Targeting chronic myeloid leukemia stem cells with the hypoxia-inducible factor inhibitor acriflavine

Giulia Cheloni, Michele Tanturli, Ignazia Tusa, Ngoc Ho DeSouza, Yi Shan, Antonella Gozzini, Fréderic Mazurier, Elisabetta Rovida, Shaoguang Li and Persio Dello Sbarba

Key Points

  • The HIF inhibitor ACF suppresses TKI-insensitive CML stem cells.

  • The FDA-approved drug ACF may represent a novel treatment to prevent CML relapse and, in combination with TKIs, improve remission.


Chronic myeloid leukemia (CML) is a hematopoietic stem cell (HSC)-driven neoplasia characterized by expression of the constitutively active tyrosine kinase BCR/Abl. CML therapy based on tyrosine kinase inhibitors (TKIs) is highly effective in inducing remission but not in targeting leukemia stem cells (LSCs), which sustain minimal residual disease and are responsible for CML relapse following discontinuation of treatment. The identification of molecules capable of targeting LSCs appears therefore of primary importance to aim at CML eradication. LSCs home in bone marrow areas at low oxygen tension, where HSCs are physiologically hosted. This study addresses the effects of pharmacological inhibition of hypoxia-inducible factor-1 (HIF-1), a critical regulator of LSC survival, on the maintenance of CML stem cell potential. We found that the HIF-1 inhibitor acriflavine (ACF) decreased survival and growth of CML cells. These effects were paralleled by decreased expression of c-Myc and stemness-related genes. Using different in vitro stem cell assays, we showed that ACF, but not TKIs, targets the stem cell potential of CML cells, including primary cells explanted from 12 CML patients. Moreover, in a murine CML model, ACF decreased leukemia development and reduced LSC maintenance. Importantly, ACF exhibited significantly less-severe effects on non-CML hematopoietic cells in vitro and in vivo. Thus, we propose ACF, a US Food and Drug Administration (FDA)-approved drug for nononcological use in humans, as a novel therapeutic approach to prevent CML relapse and, in combination with TKIs, enhance induction of remission.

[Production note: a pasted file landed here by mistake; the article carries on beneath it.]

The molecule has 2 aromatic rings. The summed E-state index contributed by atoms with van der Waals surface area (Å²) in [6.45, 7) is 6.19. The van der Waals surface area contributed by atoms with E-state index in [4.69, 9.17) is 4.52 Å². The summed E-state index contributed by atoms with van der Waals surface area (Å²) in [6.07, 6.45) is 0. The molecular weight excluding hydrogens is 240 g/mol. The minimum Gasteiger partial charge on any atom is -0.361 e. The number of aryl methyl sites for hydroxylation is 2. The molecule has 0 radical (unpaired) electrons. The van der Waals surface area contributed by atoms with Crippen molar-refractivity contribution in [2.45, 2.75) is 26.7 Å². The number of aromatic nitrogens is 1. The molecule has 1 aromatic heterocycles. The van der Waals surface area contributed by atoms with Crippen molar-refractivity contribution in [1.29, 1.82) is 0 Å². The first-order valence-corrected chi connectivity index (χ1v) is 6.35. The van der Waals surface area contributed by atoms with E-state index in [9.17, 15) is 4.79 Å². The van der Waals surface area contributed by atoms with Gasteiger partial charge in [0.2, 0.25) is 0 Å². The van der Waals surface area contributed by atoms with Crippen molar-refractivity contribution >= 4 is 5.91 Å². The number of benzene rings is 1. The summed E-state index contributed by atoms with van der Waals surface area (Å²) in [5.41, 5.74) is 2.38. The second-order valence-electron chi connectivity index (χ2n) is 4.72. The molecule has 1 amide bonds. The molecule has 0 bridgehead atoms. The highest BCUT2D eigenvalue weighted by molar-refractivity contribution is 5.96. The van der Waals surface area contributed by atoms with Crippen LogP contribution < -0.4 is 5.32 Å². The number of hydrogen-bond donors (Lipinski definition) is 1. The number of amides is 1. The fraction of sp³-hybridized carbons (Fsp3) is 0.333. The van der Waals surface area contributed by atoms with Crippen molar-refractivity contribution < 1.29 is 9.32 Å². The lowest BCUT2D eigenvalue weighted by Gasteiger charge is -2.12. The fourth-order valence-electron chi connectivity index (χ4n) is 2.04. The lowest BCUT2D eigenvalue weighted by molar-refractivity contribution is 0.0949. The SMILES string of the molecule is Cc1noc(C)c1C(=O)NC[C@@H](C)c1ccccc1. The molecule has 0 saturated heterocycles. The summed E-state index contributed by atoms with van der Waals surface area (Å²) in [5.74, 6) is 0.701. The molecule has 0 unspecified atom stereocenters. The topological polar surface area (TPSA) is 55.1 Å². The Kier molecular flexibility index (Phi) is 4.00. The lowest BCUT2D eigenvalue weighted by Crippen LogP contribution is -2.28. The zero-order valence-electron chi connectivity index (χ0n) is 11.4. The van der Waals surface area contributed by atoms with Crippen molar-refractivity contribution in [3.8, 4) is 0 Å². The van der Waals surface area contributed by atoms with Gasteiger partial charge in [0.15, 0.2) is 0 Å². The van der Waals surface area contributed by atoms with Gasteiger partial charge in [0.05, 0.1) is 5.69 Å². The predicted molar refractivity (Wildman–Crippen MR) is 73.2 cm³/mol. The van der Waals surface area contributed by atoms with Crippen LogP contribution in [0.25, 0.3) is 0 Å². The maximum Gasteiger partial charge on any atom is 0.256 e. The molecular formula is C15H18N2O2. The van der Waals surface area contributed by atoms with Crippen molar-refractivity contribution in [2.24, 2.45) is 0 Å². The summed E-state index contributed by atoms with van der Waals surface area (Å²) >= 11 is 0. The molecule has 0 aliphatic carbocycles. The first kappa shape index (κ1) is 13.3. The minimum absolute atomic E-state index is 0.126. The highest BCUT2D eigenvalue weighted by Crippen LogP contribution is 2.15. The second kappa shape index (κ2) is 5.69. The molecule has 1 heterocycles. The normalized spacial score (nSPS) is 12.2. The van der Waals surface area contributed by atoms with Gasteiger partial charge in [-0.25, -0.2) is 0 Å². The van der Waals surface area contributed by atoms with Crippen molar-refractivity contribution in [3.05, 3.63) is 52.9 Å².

• Submitted October 14, 2016.
  • Accepted May 22, 2017.
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